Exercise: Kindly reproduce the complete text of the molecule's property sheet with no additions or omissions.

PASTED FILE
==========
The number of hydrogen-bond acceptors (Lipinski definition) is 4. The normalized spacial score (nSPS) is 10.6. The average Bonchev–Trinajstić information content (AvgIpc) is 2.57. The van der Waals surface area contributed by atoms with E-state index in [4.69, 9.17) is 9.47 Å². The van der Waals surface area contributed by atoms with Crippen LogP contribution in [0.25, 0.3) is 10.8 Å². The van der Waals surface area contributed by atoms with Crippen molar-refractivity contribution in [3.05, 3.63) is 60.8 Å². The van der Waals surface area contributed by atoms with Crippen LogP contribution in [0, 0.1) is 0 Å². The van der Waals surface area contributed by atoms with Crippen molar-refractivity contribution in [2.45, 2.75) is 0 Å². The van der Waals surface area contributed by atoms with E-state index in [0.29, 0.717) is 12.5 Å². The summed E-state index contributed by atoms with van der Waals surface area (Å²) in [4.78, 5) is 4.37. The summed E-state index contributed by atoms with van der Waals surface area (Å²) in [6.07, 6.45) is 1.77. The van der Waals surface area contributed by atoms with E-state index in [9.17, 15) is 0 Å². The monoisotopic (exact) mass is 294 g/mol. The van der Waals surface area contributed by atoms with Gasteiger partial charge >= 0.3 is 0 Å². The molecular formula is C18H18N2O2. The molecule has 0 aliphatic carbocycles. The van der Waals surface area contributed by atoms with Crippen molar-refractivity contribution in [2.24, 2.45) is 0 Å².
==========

The number of hydrogen-bond acceptors (Lipinski definition) is 4. The normalized spacial score (nSPS) is 10.6. The average Bonchev–Trinajstić information content (AvgIpc) is 2.57. The van der Waals surface area contributed by atoms with E-state index in [4.69, 9.17) is 9.47 Å². The van der Waals surface area contributed by atoms with Crippen LogP contribution in [0.25, 0.3) is 10.8 Å². The van der Waals surface area contributed by atoms with Crippen molar-refractivity contribution in [3.05, 3.63) is 60.8 Å². The van der Waals surface area contributed by atoms with Crippen LogP contribution in [0, 0.1) is 0 Å². The van der Waals surface area contributed by atoms with Crippen molar-refractivity contribution in [2.45, 2.75) is 0 Å². The van der Waals surface area contributed by atoms with E-state index in [0.29, 0.717) is 12.5 Å². The summed E-state index contributed by atoms with van der Waals surface area (Å²) in [4.78, 5) is 4.37. The summed E-state index contributed by atoms with van der Waals surface area (Å²) in [6.07, 6.45) is 1.77. The van der Waals surface area contributed by atoms with E-state index in [9.17, 15) is 0 Å². The monoisotopic (exact) mass is 294 g/mol. The van der Waals surface area contributed by atoms with Gasteiger partial charge >= 0.3 is 0 Å². The molecular formula is C18H18N2O2. The molecule has 0 aliphatic carbocycles. The van der Waals surface area contributed by atoms with Crippen molar-refractivity contribution in [2.24, 2.45) is 0 Å².